As a common and (sometimes) proven belief, deep learning systems seem to learn uninterpretable representations and are far from human understanding. Recently, some studies have highlighted the fact that this may not always be applicable, and some networks may be able to learn human-readable representations. Unfortunately, this ability could merely come from the fact that these networks are exposed to human-generated data. So, to demonstrate their ability to learn like humans (and not that they are simply memorizing human-created labels), it is necessary to test them without any label.
Following this idea, the DeepMind and Google Brain teams, together with the 14th world chess champion Vladimir Kramnik, studied their creature AlphaZero from this point of view. AlphaZero is the descendant of AlphaGo, the super neural network that beat the world champion Lee Sedol in a best-of-five GO match, a turning point in the history of deep learning, as can also be seen in the wonderful Netflix documentary AlphaGo.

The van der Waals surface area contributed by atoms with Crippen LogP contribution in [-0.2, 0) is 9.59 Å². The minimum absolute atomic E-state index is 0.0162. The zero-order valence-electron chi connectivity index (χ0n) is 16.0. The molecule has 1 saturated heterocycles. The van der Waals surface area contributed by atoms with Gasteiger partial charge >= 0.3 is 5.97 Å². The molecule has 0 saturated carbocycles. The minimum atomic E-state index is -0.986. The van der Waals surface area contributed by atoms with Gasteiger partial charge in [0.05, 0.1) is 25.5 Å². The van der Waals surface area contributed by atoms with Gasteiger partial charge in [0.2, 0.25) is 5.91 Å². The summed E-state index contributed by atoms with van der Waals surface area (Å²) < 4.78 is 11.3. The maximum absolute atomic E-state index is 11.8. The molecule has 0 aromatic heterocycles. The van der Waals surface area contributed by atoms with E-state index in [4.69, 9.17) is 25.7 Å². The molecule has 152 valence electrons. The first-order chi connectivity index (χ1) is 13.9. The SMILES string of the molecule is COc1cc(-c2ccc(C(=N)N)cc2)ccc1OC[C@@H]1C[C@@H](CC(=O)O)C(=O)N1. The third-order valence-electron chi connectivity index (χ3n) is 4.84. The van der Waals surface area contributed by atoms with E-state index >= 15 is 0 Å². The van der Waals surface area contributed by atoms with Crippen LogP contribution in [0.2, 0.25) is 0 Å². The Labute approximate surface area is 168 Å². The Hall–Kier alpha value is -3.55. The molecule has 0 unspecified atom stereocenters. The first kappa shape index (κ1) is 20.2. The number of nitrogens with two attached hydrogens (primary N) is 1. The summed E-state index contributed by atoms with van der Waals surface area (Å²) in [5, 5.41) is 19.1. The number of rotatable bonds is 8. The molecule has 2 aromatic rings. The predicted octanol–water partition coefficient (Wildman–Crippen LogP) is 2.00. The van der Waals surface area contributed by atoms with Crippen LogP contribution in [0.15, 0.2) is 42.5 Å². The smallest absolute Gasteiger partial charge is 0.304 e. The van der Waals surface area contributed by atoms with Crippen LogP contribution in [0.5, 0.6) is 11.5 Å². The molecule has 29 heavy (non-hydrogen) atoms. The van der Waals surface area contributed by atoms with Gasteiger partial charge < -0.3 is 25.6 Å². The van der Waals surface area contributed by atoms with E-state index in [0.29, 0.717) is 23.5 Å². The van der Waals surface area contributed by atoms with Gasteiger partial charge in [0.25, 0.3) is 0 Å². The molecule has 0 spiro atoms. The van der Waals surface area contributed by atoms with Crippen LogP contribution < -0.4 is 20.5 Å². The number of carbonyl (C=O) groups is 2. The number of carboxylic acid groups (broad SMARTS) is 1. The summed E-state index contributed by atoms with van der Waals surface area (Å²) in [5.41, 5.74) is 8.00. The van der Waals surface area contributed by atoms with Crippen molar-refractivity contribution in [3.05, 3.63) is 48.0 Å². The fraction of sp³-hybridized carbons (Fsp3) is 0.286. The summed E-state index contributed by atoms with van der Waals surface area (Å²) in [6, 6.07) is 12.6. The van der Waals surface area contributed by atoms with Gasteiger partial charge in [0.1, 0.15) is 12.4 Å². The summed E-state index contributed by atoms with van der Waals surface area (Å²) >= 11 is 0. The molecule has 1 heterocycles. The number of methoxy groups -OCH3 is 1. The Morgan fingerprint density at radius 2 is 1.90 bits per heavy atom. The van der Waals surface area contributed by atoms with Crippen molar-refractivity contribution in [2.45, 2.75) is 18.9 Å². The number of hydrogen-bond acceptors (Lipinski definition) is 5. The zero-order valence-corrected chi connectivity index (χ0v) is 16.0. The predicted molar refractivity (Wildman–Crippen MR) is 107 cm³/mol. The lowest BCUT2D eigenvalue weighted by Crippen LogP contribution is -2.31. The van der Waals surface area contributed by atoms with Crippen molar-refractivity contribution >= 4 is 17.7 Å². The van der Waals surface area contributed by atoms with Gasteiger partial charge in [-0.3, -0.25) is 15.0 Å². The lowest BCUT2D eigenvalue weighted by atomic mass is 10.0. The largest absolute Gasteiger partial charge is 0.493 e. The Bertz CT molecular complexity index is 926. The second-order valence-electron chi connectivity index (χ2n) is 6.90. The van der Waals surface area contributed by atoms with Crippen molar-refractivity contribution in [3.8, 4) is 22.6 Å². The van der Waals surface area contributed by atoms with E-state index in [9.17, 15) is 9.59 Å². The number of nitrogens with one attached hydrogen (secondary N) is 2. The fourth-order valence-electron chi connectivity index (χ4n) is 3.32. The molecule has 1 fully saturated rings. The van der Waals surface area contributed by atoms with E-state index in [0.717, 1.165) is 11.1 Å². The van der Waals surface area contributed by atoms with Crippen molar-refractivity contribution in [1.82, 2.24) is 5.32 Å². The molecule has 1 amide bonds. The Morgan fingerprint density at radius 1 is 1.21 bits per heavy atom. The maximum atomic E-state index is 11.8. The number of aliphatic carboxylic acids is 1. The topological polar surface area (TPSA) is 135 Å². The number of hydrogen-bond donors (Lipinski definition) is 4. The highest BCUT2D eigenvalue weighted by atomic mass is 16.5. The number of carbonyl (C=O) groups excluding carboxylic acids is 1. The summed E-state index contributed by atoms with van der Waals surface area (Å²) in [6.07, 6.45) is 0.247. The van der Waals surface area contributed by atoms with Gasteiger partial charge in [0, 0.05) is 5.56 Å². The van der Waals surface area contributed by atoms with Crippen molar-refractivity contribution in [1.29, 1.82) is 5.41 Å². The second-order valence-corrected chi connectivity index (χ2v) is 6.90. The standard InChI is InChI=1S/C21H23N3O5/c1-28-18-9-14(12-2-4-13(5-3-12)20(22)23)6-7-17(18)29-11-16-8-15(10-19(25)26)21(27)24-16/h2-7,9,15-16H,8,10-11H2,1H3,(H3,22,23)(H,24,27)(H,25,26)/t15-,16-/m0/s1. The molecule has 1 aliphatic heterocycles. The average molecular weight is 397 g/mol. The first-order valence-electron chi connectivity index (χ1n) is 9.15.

Unlike AlphaGo, AlphaZero is trained through self-play (i.e., it learns to play competing against itself) and masters not only GO but also chess and shogi. This trait makes AlphaZero the perfect case study to explore this idea. Moreover, given the fact that it performs at a superhuman level, understanding its functionality is also particularly useful for highlighting unknown patterns which have never been discovered by chess theorists.
AlphaZero is composed of a CNN (convolutional neural network) based on ResNet50, which has two branches and computes a policy (p) and a value (v) and a Monte Carlo tree search to evaluate the state and update its action selection rule. p contains the probabilities associated with possible next moves, and v is a value that predicts the outcome of the game (win, lose or draw). As can be seen from the image below, the network takes an input of shape 8 x 8 x d, whose number of channels d depends on the parameter h (in the paper, h=8), which represents the number of previous positions considered. Different channels encode different information, such as who has the white pieces or the number of moves played.
Three approaches were conducted to investigate the capability of this architecture to acquire chess knowledge: 1) screening for human concepts, 2) studying behavioral changes, and 3) exploring activation.